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March 8 - April 14, 2001 at Grant Selwyn Fine Arts

by Kathy Zimmerer

The eerie bronze sentinels march in a quiet procession in Magdalena Abakanowicz’s new series of figures and figurative fragments. Early on in her career Abakanowicz was a painter, then she became famous for her organic textile reliefs that were expressive, monumental, and evocative of the human condition. Her use of natural materials was in response to the dire economic conditions in Poland, but her eloquent use of these materials imbued her textiles with great presence. Gradually, during the 1970s, these textile forms morphed into plaster figures covered with burlap, sisal, glue and resin, which had a depth and poetic sensibility.

In 1983, Abakanowicz first cast her work in aluminum, and made her first bronze the following year. To cast her bronze figures, she makes a prototype in styrofoam. The prototype is cut, cast in sections, welded and then the surfaces are refined by Abakanowicz.

In her early bronzes, Abakanowicz created diverse forms that still relate to her organic sensibility. In Katarsis (33 Figures), (1985) a series of large-scale bronze guardians march down the hill, abstract but still human. Those figures were embedded with a lingering presence that evokes ancient nomads frozen in time. Ancestor, from the War Games Series (1989), echoes a giant medieval weapon, but maintains a spiritual depth that responds to man’s inhumanity towards man. Atypical in that it is not even abstractly referencing the figure, this piece has the archetypal organic underpinnings that inform all of her work.

Abakanowicz’s work delves directly into the human sensibility. While mute, her figures resound with a raw emotion and power that is full of psychological tension. While many of her figurative groups are monumental, here she brings down the scale, as in the poetic Smiling Butterfly. All of her works recall classical Greek and Roman sculpture, and when fragmentary, like this head, they have a particularly evocative relationship to the remnants of antiquity. Cast on a long and slender vertical pole, the noble head floats through the air in a disembodied state. The bronze surface is roughhewn and expressive, and the features are strong, lending the head depth and personality.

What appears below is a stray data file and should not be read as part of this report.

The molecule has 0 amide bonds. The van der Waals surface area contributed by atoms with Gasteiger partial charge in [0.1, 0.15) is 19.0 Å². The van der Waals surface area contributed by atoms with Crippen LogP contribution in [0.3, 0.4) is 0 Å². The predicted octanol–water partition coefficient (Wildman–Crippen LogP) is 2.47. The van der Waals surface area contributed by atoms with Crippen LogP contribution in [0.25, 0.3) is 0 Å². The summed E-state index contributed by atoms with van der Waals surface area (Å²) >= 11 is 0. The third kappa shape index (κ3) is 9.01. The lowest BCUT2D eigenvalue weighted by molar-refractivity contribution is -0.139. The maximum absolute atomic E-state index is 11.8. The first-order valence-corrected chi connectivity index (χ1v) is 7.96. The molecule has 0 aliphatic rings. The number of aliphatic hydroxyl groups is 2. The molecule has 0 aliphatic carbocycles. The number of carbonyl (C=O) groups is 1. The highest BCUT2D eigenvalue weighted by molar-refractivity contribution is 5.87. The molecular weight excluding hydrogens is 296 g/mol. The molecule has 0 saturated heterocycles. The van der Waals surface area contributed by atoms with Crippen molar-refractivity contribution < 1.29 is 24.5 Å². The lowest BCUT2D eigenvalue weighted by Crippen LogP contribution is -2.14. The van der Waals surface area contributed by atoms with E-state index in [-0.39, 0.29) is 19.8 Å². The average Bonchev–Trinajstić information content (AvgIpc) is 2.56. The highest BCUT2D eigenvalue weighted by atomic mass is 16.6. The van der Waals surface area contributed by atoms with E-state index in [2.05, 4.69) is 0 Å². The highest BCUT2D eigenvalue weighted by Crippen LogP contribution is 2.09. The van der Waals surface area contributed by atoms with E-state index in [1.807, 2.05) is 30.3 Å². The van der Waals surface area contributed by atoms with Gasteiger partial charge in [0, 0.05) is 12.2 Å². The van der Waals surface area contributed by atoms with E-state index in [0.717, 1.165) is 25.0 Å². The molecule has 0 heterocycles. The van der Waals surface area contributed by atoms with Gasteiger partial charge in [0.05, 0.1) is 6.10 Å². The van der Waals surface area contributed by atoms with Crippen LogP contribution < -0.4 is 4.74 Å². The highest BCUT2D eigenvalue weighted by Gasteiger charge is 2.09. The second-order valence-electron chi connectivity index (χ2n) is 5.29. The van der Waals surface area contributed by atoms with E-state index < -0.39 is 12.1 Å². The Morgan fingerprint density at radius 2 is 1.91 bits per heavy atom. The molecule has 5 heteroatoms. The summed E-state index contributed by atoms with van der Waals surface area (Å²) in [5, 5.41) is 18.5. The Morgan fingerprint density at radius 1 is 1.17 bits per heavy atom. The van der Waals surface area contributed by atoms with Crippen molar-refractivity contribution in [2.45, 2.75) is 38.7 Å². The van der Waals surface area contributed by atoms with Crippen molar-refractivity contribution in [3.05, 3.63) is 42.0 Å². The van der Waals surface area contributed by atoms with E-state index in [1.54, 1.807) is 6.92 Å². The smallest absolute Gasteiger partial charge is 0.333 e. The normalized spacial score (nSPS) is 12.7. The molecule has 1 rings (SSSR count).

"Sitting Figure on a Short Bench",
bronze, 65 x 40 x 25", 2000.

"Katarsis (33 Figures)", bronze,
106.3 x 39.37 x 19.69", 1985.

"Female Figures (6 Figures)", bronze,
72 7/8 x 20 1/8 x 14 1/8", 1998-99.

"Smiling Butterfly", bronze,
69 3/4" high, 2000.

"Smiling Butterfly" (detail).
Sitting Figure on a Short Bench has a whimsical air, as this sturdy headless figure perches on an oversized stool. The deep scratches that run through the surface of the figure and the missing arms and head counterbalance this playfulness. Abakanowicz’s enigmatic figures challenge you to question your own humanity.
The most powerful sculpture, Female Figures (6 Figures), lines up 6 strongly modeled figures who lack both their heads and arms. With their backs facing the viewer, this strangely silent gathering seems united yet fragmented at the same time. A feeling of emotional strength is conveyed by these figures, for they are powerfully built and monumental. Yet a deeper feeling of human fragility is underscored by their awkward but defiant stance.

Abakanowicz’s genius at gathering a group of figures and creating an eloquent whole is evident throughout her work, while her emphasis on individual personalities is stressed in their expressive surface textures and subtle poses. Her leitmotif of the human image is encapsulated in figures that exist in a dream world of her own making.